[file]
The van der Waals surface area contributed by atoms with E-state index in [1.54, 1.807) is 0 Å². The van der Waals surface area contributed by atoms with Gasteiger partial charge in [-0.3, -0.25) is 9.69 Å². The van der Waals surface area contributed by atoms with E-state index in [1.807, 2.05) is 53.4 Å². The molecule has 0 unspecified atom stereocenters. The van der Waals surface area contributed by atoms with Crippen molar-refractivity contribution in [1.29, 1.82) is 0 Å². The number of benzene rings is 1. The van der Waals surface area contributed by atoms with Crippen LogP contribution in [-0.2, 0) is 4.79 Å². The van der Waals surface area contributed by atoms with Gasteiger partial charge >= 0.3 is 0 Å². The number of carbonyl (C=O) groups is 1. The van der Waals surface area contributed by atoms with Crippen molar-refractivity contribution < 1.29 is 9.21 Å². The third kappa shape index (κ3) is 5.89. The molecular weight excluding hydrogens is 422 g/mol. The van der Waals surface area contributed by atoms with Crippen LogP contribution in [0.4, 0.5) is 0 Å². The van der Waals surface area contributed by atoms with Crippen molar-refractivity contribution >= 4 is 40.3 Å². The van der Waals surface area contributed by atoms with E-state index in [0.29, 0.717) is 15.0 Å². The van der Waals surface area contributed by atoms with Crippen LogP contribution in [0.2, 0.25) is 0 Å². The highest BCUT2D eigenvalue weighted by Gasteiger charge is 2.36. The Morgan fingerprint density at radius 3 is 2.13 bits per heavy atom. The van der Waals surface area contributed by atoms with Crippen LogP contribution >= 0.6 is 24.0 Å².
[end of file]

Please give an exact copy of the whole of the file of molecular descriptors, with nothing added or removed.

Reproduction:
The van der Waals surface area contributed by atoms with E-state index in [1.54, 1.807) is 0 Å². The van der Waals surface area contributed by atoms with Gasteiger partial charge in [-0.3, -0.25) is 9.69 Å². The van der Waals surface area contributed by atoms with E-state index in [1.807, 2.05) is 53.4 Å². The molecule has 0 unspecified atom stereocenters. The van der Waals surface area contributed by atoms with Crippen molar-refractivity contribution in [1.29, 1.82) is 0 Å². The number of benzene rings is 1. The van der Waals surface area contributed by atoms with Crippen LogP contribution in [-0.2, 0) is 4.79 Å². The van der Waals surface area contributed by atoms with Gasteiger partial charge >= 0.3 is 0 Å². The number of carbonyl (C=O) groups is 1. The van der Waals surface area contributed by atoms with Crippen molar-refractivity contribution < 1.29 is 9.21 Å². The third kappa shape index (κ3) is 5.89. The molecular weight excluding hydrogens is 422 g/mol. The van der Waals surface area contributed by atoms with Crippen LogP contribution in [0.4, 0.5) is 0 Å². The van der Waals surface area contributed by atoms with Crippen molar-refractivity contribution >= 4 is 40.3 Å². The van der Waals surface area contributed by atoms with E-state index in [0.29, 0.717) is 15.0 Å². The van der Waals surface area contributed by atoms with Crippen LogP contribution in [0.2, 0.25) is 0 Å². The highest BCUT2D eigenvalue weighted by Gasteiger charge is 2.36. The Morgan fingerprint density at radius 3 is 2.13 bits per heavy atom. The van der Waals surface area contributed by atoms with Crippen LogP contribution >= 0.6 is 24.0 Å².